Taylor Velazquez

Student Reporter

Taylor is a junior at the University of New Mexico where she is studying political science.  She is a lover of books and a proud dog mom. She's been published in Albuquerque The Magazine several times and enjoys writing about politics and travel.  Taylor’s sights are set on Washington, D.C., where she plans to report on Capitol Hill.  

Marisa Demarco / KUNM

  Young people in the last decades have had to study more than academics—they’ve had to learn what to do when a person shows up to your school with a gun and starts shooting. And unfortunately those types of skills could help you anywhere these days—even on Capitol Hill. As the American pandemic of gun violence grows, so do the arguments about what can be done about it. Often those arguments are about the Second Amendment, but do we have the right to bear arms ... right? Or are we arguing about it wrong? NoMoNo hits part two of our look at gun violence.

Courtesy of New Mexicans To Prevent Gun Violence

As of Friday, May 14, there have been nearly 16,000 deaths due to guns so far this year in the United States, according to data from Gun Violence Archive. Last year, the COVID-19 pandemic, protests about racial equity, and the general election dominated our attention, but that doesn’t mean that other serious matters like gun violence disappeared. Data from the archive shows that nearly 20,000 Americans died by guns last year—the highest total number of deaths in at least the last two decades. The problem didn’t go away. Our attention did. In episode 29 we take a look at the problem of gun violence in America, where we stand and what can be done about it.

Melanie Stansbury Campaign Website

The special election for the 1st Congressional District is fast approaching. KUNM continues interviewing the candidates for the seat, and today we speak with Melanie Stansbury. The Democratic candidate shares her views on systemic racism, water conservation, and homelessnes. 

KUNM: This past year with the pandemic we have seen our economy take hits, can you explain what creating more meaningful jobs look like, and how that could impact New Mexico's future?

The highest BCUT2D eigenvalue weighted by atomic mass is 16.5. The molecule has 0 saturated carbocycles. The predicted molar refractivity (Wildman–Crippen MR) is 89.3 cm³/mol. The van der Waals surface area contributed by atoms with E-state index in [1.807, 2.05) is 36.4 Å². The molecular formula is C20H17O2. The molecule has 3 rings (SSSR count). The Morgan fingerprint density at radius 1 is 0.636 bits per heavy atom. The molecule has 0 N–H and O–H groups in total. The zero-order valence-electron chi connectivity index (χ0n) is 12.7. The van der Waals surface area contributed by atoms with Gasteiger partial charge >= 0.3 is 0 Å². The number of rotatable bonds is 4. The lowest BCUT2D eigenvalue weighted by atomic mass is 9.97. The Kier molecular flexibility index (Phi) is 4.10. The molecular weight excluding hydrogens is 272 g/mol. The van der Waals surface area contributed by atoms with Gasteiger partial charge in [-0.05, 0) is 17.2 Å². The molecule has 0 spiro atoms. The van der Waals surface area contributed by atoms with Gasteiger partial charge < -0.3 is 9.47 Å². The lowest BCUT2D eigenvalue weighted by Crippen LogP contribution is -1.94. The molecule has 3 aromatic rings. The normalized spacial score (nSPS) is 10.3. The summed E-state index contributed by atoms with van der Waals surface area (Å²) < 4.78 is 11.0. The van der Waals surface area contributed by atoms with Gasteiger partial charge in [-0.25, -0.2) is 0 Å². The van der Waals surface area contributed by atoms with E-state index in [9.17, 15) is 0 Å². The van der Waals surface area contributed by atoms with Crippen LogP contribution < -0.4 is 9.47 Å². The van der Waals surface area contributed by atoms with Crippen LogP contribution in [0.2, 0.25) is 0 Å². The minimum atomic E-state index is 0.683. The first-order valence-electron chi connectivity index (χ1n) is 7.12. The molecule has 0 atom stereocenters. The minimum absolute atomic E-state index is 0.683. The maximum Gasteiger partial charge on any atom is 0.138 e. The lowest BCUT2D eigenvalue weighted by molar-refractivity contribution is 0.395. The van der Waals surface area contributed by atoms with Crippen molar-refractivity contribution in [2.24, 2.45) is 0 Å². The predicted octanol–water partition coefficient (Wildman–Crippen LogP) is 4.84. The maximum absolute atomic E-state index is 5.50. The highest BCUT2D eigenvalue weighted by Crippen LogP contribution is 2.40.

Mark Moores Campaign Website

 

New Mexico’s 1st Congressional District is looking for its next Representative after Deb Haaland was chosen to serve as the Secretary of the Interior earlier this year. KUNM is interviewing all the candidates this week. We first sat down with Republican candidate Mark Moores to talk about crime and immigration policy.

 

KUNM: My first question is, what are the biggest challenges New Mexicans are facing now?

 

New Mexico Economic Development

The State's Economic Development Department announced a new position that focuses on connecting underserved communities and their business leaders to resources. Reporter Taylor Velazquez spoke with Shani Harvie about her new role as the Justice, Equity, Diversity and Inclusion Coordinator and how she hopes to grow New Mexico's local businesses.

MivPiv via CC / IStock

People who are incarcerated faced a lack of resources when it came to access to health care and PPE during the pandemic. A couple of bills before lawmakers in New Mexico during the last legislative session could have addressed those problems, but prison reform has been placed on the back-burner for another year. KUNM’s Taylor Velazquez spoke with Lalita Moskowitz from the ACLU of New Mexico about the dangerous conditions inside private prisons.

Narih Lee / Wikimedia Commons


Let's Talk New Mexico 3/18 8am: March is Women’s History Month, and we are taking a look at  how the suffrage movement here in New Mexico continues to inspire activists today 

 

On the next Let’s Talk New Mexico, we’re discussing the role women have played in New Mexico's history, and  how women today continue to strive to break the glass ceiling.

QuinceCreative / Pixabay